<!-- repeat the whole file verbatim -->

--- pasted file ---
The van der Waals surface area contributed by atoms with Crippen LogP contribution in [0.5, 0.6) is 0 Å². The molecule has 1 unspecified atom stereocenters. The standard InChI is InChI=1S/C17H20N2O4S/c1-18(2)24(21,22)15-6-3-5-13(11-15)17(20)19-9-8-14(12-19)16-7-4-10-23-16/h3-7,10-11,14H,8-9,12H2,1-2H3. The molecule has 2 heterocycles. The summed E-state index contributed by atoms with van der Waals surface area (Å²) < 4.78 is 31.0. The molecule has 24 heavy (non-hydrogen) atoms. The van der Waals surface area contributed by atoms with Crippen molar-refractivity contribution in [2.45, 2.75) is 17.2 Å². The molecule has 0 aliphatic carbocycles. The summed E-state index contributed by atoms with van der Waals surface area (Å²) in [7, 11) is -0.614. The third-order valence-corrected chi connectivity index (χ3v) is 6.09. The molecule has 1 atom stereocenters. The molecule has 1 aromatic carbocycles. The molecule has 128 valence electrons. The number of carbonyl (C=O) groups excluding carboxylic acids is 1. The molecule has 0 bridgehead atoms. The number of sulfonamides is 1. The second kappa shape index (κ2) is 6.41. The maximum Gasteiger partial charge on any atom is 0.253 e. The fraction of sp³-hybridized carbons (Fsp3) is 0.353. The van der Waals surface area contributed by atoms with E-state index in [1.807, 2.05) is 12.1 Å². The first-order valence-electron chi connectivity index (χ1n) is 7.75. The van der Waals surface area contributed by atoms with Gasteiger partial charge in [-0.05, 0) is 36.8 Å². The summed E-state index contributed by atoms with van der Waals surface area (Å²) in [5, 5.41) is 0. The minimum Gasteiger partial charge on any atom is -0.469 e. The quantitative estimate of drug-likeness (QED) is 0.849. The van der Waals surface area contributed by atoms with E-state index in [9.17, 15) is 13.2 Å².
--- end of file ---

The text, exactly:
The van der Waals surface area contributed by atoms with Crippen LogP contribution in [0.5, 0.6) is 0 Å². The molecule has 1 unspecified atom stereocenters. The standard InChI is InChI=1S/C17H20N2O4S/c1-18(2)24(21,22)15-6-3-5-13(11-15)17(20)19-9-8-14(12-19)16-7-4-10-23-16/h3-7,10-11,14H,8-9,12H2,1-2H3. The molecule has 2 heterocycles. The summed E-state index contributed by atoms with van der Waals surface area (Å²) < 4.78 is 31.0. The molecule has 24 heavy (non-hydrogen) atoms. The van der Waals surface area contributed by atoms with Crippen molar-refractivity contribution in [2.45, 2.75) is 17.2 Å². The molecule has 0 aliphatic carbocycles. The summed E-state index contributed by atoms with van der Waals surface area (Å²) in [7, 11) is -0.614. The third-order valence-corrected chi connectivity index (χ3v) is 6.09. The molecule has 1 atom stereocenters. The molecule has 1 aromatic carbocycles. The molecule has 128 valence electrons. The number of carbonyl (C=O) groups excluding carboxylic acids is 1. The molecule has 0 bridgehead atoms. The number of sulfonamides is 1. The second kappa shape index (κ2) is 6.41. The maximum Gasteiger partial charge on any atom is 0.253 e. The fraction of sp³-hybridized carbons (Fsp3) is 0.353. The van der Waals surface area contributed by atoms with E-state index in [1.807, 2.05) is 12.1 Å². The first-order valence-electron chi connectivity index (χ1n) is 7.75. The van der Waals surface area contributed by atoms with Gasteiger partial charge in [-0.05, 0) is 36.8 Å². The summed E-state index contributed by atoms with van der Waals surface area (Å²) in [5, 5.41) is 0. The minimum Gasteiger partial charge on any atom is -0.469 e. The quantitative estimate of drug-likeness (QED) is 0.849. The van der Waals surface area contributed by atoms with E-state index in [9.17, 15) is 13.2 Å².